Code inflation – why expanding software is a problem
| Sieuwert van Otterloo |
Code inflation is a major problem in software development: software in use tends to grow until it becomes unmaintainable. Read here how you can recognize and prevent software inflation.
Defining code inflation
Software researcher Gerald Holzmann defined ‘code inflation’ as the phenomenon that ‘software tends to grow over time, whether or not there’s a need for it’. In this paper he analyzed an extreme example: the program ‘true’ that has been part of Unix since 1979. The command true is used within other scripts and should always return the value ‘true’. The program started of in 1979 as an empty file: a file with zero commands in it cannot fail and thus returns ‘true’. Holzmann and other experts working on Unix expected the program to stay stable. It is the shortest possible implementation and it works perfectly, so what could be improved? The phenomenon of code inflation however kicked in: there is always someone willing to make an addition to something that is already working fine. The tragedy of code inflation is that even if thousands of experts agree that no addition is needed, programs can still grow based on the effort of one dissenting developer. So it happened. In 1983 and 1984 the program grew because someone felt that the program needed a copyright statement. Later on more code was added, without making the program functionally different.
The same phenomenon also occurs at a larger scale: programs tends to grow over time, because there is always one developer with ideas for new functions. A common estimate for the average growth rate is 5-20% per year. This growth leads to additional costs for many companies, as the additional lines of code have to be maintained: every time the programming languages change or new security risks are discovered, all lines of code have to be checked and potentially updated. Even worse, programs can grow to become so large that they become too complicated for one developer to understand. The system becomes an unmaintainable ‘legacy’ system that needs to be replaced or is encapsulated and covered in work-arounds.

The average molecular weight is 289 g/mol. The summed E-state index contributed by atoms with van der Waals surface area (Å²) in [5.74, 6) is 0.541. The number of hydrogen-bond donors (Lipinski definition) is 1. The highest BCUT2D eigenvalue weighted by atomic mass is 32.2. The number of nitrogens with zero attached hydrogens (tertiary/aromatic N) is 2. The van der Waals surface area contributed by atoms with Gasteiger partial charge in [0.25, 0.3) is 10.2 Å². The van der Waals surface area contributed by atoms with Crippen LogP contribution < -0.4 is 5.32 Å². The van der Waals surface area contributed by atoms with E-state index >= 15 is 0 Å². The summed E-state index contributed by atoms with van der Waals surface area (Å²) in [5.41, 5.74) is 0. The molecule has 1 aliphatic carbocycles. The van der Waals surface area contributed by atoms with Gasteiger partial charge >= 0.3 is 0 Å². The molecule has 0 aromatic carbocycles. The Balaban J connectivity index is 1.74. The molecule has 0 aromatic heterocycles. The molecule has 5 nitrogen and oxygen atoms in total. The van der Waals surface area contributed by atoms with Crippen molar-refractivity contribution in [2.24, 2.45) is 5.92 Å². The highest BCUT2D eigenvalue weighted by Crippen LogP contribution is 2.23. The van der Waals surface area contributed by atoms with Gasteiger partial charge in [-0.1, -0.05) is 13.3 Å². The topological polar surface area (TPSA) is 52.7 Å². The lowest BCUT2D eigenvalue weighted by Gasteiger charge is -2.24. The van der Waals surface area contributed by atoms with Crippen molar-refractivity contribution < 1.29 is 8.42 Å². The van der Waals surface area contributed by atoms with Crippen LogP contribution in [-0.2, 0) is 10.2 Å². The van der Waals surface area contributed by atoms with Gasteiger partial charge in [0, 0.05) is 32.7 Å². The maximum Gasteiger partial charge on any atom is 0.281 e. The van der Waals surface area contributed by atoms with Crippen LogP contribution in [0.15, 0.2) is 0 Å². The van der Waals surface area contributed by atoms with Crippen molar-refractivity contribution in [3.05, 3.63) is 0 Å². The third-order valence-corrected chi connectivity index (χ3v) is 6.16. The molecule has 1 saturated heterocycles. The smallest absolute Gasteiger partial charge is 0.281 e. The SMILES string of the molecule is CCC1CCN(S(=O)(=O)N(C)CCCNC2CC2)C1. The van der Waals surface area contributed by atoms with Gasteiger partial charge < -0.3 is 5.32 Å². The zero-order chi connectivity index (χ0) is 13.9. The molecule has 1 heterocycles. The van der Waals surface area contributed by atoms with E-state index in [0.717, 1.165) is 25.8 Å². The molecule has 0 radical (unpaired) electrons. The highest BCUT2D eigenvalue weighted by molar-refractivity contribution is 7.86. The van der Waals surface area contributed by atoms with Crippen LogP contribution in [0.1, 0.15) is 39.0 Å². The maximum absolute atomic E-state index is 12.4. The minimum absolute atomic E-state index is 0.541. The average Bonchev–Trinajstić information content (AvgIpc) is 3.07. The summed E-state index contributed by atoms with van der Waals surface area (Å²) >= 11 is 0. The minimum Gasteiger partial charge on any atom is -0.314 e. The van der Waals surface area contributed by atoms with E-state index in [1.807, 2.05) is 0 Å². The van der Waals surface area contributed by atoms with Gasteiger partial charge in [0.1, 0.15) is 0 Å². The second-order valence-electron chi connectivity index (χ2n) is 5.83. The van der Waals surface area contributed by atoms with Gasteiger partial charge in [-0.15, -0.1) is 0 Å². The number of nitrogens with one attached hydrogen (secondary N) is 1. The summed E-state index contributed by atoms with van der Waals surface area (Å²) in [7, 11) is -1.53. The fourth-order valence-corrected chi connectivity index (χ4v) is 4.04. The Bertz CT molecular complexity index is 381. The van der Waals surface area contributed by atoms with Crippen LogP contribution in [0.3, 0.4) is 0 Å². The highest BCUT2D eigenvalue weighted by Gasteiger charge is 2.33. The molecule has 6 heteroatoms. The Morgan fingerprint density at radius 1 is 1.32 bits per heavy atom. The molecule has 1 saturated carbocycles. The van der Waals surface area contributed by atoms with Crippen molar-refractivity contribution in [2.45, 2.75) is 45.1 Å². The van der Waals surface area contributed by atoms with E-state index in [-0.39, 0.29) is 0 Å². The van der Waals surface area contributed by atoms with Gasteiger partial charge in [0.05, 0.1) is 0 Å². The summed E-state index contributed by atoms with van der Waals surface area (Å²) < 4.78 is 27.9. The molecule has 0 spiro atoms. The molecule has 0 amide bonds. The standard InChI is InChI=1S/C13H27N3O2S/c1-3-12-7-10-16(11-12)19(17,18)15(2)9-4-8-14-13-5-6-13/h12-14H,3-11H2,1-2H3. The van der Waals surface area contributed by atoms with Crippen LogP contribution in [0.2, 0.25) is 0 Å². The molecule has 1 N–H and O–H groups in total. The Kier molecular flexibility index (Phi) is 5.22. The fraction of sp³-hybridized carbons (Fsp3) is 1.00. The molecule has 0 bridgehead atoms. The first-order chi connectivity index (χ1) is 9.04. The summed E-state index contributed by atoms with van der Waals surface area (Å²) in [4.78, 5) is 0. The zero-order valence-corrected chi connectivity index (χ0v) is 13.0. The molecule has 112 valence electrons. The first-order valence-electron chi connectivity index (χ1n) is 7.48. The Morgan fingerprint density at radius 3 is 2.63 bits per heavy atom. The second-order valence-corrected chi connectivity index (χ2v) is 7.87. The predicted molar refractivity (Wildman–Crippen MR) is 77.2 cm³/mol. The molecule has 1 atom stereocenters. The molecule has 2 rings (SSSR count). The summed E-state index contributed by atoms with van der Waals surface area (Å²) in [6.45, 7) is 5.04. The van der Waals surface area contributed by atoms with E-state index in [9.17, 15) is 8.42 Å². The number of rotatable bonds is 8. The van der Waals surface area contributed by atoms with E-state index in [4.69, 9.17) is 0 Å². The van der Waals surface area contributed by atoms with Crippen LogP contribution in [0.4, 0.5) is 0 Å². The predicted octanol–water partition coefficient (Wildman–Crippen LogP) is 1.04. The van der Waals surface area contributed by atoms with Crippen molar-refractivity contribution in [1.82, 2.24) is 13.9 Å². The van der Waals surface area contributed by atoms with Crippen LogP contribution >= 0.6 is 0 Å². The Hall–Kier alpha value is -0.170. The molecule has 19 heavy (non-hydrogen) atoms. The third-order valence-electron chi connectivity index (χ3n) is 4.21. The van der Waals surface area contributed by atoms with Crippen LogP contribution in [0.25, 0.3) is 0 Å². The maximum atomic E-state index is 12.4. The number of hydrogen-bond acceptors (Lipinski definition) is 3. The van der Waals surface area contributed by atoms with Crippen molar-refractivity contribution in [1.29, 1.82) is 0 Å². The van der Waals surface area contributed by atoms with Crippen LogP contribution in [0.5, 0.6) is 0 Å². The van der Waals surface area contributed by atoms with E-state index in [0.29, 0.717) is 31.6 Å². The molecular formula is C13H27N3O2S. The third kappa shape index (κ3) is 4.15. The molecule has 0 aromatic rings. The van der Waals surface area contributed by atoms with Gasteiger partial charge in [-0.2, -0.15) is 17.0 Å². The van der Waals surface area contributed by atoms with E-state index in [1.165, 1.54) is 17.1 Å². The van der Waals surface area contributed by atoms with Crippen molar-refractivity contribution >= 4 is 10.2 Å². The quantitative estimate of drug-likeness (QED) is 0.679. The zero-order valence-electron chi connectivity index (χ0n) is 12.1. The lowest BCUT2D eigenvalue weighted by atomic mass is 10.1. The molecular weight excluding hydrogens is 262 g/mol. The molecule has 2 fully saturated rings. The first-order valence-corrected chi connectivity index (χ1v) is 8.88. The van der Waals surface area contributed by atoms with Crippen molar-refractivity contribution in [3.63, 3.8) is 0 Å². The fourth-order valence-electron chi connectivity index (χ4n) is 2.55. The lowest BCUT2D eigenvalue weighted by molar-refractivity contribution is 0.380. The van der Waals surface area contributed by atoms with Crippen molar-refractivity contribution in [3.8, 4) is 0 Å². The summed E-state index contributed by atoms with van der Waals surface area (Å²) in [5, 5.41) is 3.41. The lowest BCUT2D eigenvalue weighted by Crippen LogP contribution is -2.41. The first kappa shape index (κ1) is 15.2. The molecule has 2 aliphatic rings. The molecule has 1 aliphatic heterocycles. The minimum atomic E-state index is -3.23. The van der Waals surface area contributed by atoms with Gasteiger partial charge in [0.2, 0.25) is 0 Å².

Spring cleaning software
Just like code inflation is an old problem, the solution is also old: try to make program that do one thing only and one thing well. One of the first articles explaining this idea is ‘Cat –v considered harmful’. The author of the paper was one of the experts who realized that unix utilities like cat are most valuable if they remain small and simple: advanced needs should be met by combining multiple tools that each do one aspect well. So why does this not happen often enough? The reason is that software development is a social activity: for additional developers it is easy to make a small addition. Removing features is more difficult, as one never knows which features are truly never used. It is also difficult to know whether features are truly redundant so it is risky for developers to remove features without first consulting the whole organization. Many organizations would benefit from an annual ‘spring cleaning’ action: to measure once a year the growth of systems, determine the value of all features and throw away features that are no longer useful, and spin out features that have value but do not belong in the system.
Dr. Sieuwert van Otterloo is a court-certified IT expert with interests in agile, security, software research and IT-contracts.